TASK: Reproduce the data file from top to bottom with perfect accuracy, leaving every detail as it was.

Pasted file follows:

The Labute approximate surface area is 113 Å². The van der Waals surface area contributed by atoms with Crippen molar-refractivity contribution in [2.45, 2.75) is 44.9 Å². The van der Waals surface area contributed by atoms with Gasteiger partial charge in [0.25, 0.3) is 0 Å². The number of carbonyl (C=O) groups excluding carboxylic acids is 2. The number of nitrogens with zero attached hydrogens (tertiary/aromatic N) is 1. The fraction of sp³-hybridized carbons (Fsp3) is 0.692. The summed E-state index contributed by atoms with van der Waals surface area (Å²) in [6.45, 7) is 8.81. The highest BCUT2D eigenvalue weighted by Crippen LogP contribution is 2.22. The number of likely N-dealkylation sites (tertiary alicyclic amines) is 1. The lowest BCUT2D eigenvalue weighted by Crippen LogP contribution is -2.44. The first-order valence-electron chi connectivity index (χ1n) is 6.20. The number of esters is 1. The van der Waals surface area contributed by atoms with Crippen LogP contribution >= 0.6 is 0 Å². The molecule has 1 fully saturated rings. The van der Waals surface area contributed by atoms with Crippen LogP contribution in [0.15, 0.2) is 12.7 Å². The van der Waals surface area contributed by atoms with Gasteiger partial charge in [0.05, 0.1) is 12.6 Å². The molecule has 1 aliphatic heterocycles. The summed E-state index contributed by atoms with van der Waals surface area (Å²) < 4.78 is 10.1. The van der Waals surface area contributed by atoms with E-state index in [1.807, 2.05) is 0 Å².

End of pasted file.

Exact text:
The Labute approximate surface area is 113 Å². The van der Waals surface area contributed by atoms with Crippen molar-refractivity contribution in [2.45, 2.75) is 44.9 Å². The van der Waals surface area contributed by atoms with Gasteiger partial charge in [0.25, 0.3) is 0 Å². The number of carbonyl (C=O) groups excluding carboxylic acids is 2. The number of nitrogens with zero attached hydrogens (tertiary/aromatic N) is 1. The fraction of sp³-hybridized carbons (Fsp3) is 0.692. The summed E-state index contributed by atoms with van der Waals surface area (Å²) in [6.45, 7) is 8.81. The highest BCUT2D eigenvalue weighted by Crippen LogP contribution is 2.22. The number of likely N-dealkylation sites (tertiary alicyclic amines) is 1. The lowest BCUT2D eigenvalue weighted by Crippen LogP contribution is -2.44. The first-order valence-electron chi connectivity index (χ1n) is 6.20. The number of esters is 1. The van der Waals surface area contributed by atoms with Crippen LogP contribution >= 0.6 is 0 Å². The molecule has 1 fully saturated rings. The van der Waals surface area contributed by atoms with Crippen LogP contribution in [0.15, 0.2) is 12.7 Å². The van der Waals surface area contributed by atoms with Gasteiger partial charge in [0.05, 0.1) is 12.6 Å². The molecule has 1 aliphatic heterocycles. The summed E-state index contributed by atoms with van der Waals surface area (Å²) < 4.78 is 10.1. The van der Waals surface area contributed by atoms with E-state index in [1.807, 2.05) is 0 Å².